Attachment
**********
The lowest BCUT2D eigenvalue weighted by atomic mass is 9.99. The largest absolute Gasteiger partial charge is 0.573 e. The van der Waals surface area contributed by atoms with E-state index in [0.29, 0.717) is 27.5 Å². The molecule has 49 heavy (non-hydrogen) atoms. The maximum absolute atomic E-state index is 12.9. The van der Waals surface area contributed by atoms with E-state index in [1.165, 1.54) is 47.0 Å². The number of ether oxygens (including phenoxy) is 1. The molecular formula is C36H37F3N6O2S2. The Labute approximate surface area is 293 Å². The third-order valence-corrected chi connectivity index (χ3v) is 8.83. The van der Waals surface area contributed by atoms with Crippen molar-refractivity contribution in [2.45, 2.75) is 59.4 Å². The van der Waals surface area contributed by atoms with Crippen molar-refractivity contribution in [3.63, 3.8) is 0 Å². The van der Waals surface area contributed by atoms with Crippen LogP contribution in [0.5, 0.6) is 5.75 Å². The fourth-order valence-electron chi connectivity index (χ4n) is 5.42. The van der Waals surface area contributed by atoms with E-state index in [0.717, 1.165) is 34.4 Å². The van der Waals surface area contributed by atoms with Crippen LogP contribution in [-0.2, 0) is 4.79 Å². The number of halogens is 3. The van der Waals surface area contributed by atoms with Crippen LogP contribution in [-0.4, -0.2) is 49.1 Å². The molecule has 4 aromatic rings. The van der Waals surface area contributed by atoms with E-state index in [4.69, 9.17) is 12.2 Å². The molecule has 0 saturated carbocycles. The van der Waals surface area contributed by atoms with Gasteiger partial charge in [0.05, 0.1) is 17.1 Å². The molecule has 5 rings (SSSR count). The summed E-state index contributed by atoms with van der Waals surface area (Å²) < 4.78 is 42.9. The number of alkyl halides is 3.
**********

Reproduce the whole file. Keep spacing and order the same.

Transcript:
The lowest BCUT2D eigenvalue weighted by atomic mass is 9.99. The largest absolute Gasteiger partial charge is 0.573 e. The van der Waals surface area contributed by atoms with E-state index in [0.29, 0.717) is 27.5 Å². The molecule has 49 heavy (non-hydrogen) atoms. The maximum absolute atomic E-state index is 12.9. The van der Waals surface area contributed by atoms with E-state index in [1.165, 1.54) is 47.0 Å². The number of ether oxygens (including phenoxy) is 1. The molecular formula is C36H37F3N6O2S2. The Labute approximate surface area is 293 Å². The third-order valence-corrected chi connectivity index (χ3v) is 8.83. The van der Waals surface area contributed by atoms with Crippen molar-refractivity contribution in [2.45, 2.75) is 59.4 Å². The van der Waals surface area contributed by atoms with Crippen molar-refractivity contribution in [3.63, 3.8) is 0 Å². The van der Waals surface area contributed by atoms with Crippen LogP contribution in [0.5, 0.6) is 5.75 Å². The fourth-order valence-electron chi connectivity index (χ4n) is 5.42. The van der Waals surface area contributed by atoms with E-state index in [0.717, 1.165) is 34.4 Å². The van der Waals surface area contributed by atoms with Crippen LogP contribution in [-0.2, 0) is 4.79 Å². The number of halogens is 3. The van der Waals surface area contributed by atoms with Crippen LogP contribution in [-0.4, -0.2) is 49.1 Å². The molecule has 4 aromatic rings. The van der Waals surface area contributed by atoms with E-state index in [4.69, 9.17) is 12.2 Å². The molecule has 0 saturated carbocycles. The van der Waals surface area contributed by atoms with Gasteiger partial charge in [0.05, 0.1) is 17.1 Å². The molecule has 5 rings (SSSR count). The summed E-state index contributed by atoms with van der Waals surface area (Å²) < 4.78 is 42.9. The number of alkyl halides is 3.